The internet has often been a brutal place for Millennials, continually reminding them of their inadequacies and shortcomings compared to their peers and the generations that came before them. They often get a bad rap for their perceived laziness, entitlement and narcissism, but most people don’t realize these perceived qualities are actually a double-edged sword for this up-and-coming generation.

One word: self-improvement.

With consistent inadequacies and comparisons to others, Millennials have no choice but to look to themselves to solve the problem. They are the kings and queens of personal improvement commitments, and they anticipate spending twice as much as Gen Xers and Boomers on self-improvement, even with half of the average income. There are many motivating factors that contribute to the drive that is individual improvement. For instance, Millennials tend to be the false poster children of social media platforms, habitually crafting their social media to portray only the most flattering and impressive aspects of their lives, ignoring the day-to-day difficulties in an effort to highlight their personal successes. This has never been experienced by other, older generations on this scale, as Millennials were the test subjects for social media as it rose to prominence. Many may not understand that it not only creates peer-to-peer envy but, for better or worse, motivates as well. The media is also partly to blame for highlighting only the hyper-successful Millennials who create gainful exits from booming startups or rapidly climb through corporations. Forbes’ 30 Under 30 shows Millennials their peers’ successful endeavors, but also reminds them that they aren’t doing enough.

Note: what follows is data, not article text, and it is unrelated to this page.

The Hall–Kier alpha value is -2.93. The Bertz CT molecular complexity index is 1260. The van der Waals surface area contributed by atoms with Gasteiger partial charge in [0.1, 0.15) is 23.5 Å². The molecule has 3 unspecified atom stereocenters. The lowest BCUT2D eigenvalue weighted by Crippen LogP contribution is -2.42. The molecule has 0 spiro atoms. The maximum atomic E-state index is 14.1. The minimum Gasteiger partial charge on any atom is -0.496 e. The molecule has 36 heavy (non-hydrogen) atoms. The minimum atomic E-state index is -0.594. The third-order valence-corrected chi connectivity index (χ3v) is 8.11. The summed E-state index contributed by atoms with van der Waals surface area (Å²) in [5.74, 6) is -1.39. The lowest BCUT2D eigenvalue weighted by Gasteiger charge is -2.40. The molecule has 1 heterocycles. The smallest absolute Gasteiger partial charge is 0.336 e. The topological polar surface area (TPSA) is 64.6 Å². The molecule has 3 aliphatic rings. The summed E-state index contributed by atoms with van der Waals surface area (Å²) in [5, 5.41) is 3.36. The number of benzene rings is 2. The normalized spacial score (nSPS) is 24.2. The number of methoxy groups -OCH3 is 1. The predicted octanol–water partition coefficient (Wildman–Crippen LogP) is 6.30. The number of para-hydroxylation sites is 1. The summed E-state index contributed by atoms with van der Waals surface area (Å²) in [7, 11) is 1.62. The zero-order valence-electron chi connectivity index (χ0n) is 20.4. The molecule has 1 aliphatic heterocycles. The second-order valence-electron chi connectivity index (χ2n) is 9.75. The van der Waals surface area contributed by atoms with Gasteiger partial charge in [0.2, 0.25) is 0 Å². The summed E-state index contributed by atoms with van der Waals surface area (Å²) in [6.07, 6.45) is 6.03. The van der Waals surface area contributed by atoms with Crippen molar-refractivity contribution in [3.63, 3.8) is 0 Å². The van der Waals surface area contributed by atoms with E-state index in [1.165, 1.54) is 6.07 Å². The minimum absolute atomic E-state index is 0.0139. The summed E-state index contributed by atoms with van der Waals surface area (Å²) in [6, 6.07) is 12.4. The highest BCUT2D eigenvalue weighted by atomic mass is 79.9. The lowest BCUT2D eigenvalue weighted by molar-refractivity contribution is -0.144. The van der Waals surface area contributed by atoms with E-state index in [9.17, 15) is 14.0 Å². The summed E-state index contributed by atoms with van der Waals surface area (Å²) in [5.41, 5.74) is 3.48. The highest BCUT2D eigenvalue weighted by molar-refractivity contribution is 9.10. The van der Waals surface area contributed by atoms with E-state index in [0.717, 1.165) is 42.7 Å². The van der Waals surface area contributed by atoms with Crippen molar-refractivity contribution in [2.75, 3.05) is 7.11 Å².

A staggering majority of this generation has made a personal commitment to improve themselves; this includes a bevy of things like workout regimes, diet plans, therapy, life coaching and apps that are designed to improve well-being. Technology is leading the revolution of self-help and DIY therapy with apps such as MyFitnessPal, created by Under Armour, which allows you to scan for the nutritional content of foods based on barcodes; add caloric information, and the app will automatically subtract those calories based on the amount of exercise output for the day. Another app called Coach.Me has also been attributed to Millennial self-improvement due to its provision of habit trackers, habit coaching, and leadership coaching, which are all meant to help build careers, help users get in shape and facilitate skill development by connecting people with coaches specified for them.

It may also be important to note that American Millennials, for the most part, have their basic needs taken care of: They’re fed, safe and constantly connected—more prevalently than previous generations. If you were to look at Maslow’s Hierarchy, there is little to worry about in the lower levels of physiological, safety and belonging for Millennials. Consequently, is it time for them to begin self-actualizing? The catch phrase “follow your passion” has exploded in recent decades, and Millennials have the unparalleled luxuries of an ever-mounting selection of goods, media content, career options, romantic partners, lifestyles, educations and diets. With this comes self-reflection and a continued drive to become the finest versions of themselves they can be. If you had all the choices in the world, easily connectable and readily available through technology, would you not want the best?

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